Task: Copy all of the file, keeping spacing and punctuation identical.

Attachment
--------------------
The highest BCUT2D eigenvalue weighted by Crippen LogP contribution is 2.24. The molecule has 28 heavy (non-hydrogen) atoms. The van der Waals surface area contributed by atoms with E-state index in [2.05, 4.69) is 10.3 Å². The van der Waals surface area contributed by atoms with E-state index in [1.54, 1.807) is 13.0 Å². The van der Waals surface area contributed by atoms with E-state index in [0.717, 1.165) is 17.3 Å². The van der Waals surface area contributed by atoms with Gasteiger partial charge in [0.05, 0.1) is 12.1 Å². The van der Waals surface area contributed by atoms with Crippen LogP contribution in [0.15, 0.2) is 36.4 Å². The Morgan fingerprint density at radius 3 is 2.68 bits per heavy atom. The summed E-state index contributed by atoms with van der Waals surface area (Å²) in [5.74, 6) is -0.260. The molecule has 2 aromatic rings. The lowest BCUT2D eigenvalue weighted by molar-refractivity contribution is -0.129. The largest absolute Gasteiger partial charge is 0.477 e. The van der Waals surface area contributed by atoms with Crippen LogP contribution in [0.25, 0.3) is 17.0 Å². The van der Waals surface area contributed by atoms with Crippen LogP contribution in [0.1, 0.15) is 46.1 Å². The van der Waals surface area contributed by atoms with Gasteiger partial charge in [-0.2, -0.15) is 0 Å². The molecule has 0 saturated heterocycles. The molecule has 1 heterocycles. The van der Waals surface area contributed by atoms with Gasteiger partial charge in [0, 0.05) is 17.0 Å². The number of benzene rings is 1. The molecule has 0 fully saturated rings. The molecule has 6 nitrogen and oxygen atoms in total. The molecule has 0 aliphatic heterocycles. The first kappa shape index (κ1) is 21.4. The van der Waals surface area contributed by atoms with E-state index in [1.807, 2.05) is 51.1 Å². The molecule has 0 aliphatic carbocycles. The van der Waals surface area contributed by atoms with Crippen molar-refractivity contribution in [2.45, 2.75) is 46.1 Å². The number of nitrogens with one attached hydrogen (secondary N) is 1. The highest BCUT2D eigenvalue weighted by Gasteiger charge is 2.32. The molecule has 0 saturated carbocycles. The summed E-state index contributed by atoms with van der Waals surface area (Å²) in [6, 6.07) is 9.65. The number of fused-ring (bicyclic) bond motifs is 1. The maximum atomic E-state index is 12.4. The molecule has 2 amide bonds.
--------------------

The highest BCUT2D eigenvalue weighted by Crippen LogP contribution is 2.24. The molecule has 28 heavy (non-hydrogen) atoms. The van der Waals surface area contributed by atoms with E-state index in [2.05, 4.69) is 10.3 Å². The van der Waals surface area contributed by atoms with E-state index in [1.54, 1.807) is 13.0 Å². The van der Waals surface area contributed by atoms with E-state index in [0.717, 1.165) is 17.3 Å². The van der Waals surface area contributed by atoms with Gasteiger partial charge in [0.05, 0.1) is 12.1 Å². The van der Waals surface area contributed by atoms with Crippen LogP contribution in [0.15, 0.2) is 36.4 Å². The Morgan fingerprint density at radius 3 is 2.68 bits per heavy atom. The summed E-state index contributed by atoms with van der Waals surface area (Å²) in [5.74, 6) is -0.260. The molecule has 2 aromatic rings. The lowest BCUT2D eigenvalue weighted by molar-refractivity contribution is -0.129. The largest absolute Gasteiger partial charge is 0.477 e. The van der Waals surface area contributed by atoms with Crippen LogP contribution in [0.25, 0.3) is 17.0 Å². The van der Waals surface area contributed by atoms with Crippen LogP contribution in [0.1, 0.15) is 46.1 Å². The van der Waals surface area contributed by atoms with Gasteiger partial charge in [-0.2, -0.15) is 0 Å². The molecule has 0 saturated heterocycles. The molecule has 1 heterocycles. The van der Waals surface area contributed by atoms with Gasteiger partial charge in [0, 0.05) is 17.0 Å². The number of benzene rings is 1. The molecule has 0 fully saturated rings. The molecule has 6 nitrogen and oxygen atoms in total. The molecule has 0 aliphatic heterocycles. The first kappa shape index (κ1) is 21.4. The van der Waals surface area contributed by atoms with E-state index in [1.807, 2.05) is 51.1 Å². The molecule has 0 aliphatic carbocycles. The van der Waals surface area contributed by atoms with Crippen molar-refractivity contribution in [2.45, 2.75) is 46.1 Å². The number of nitrogens with one attached hydrogen (secondary N) is 1. The highest BCUT2D eigenvalue weighted by Gasteiger charge is 2.32. The molecule has 0 saturated carbocycles. The summed E-state index contributed by atoms with van der Waals surface area (Å²) in [6, 6.07) is 9.65. The number of fused-ring (bicyclic) bond motifs is 1. The maximum atomic E-state index is 12.4. The molecule has 2 amide bonds.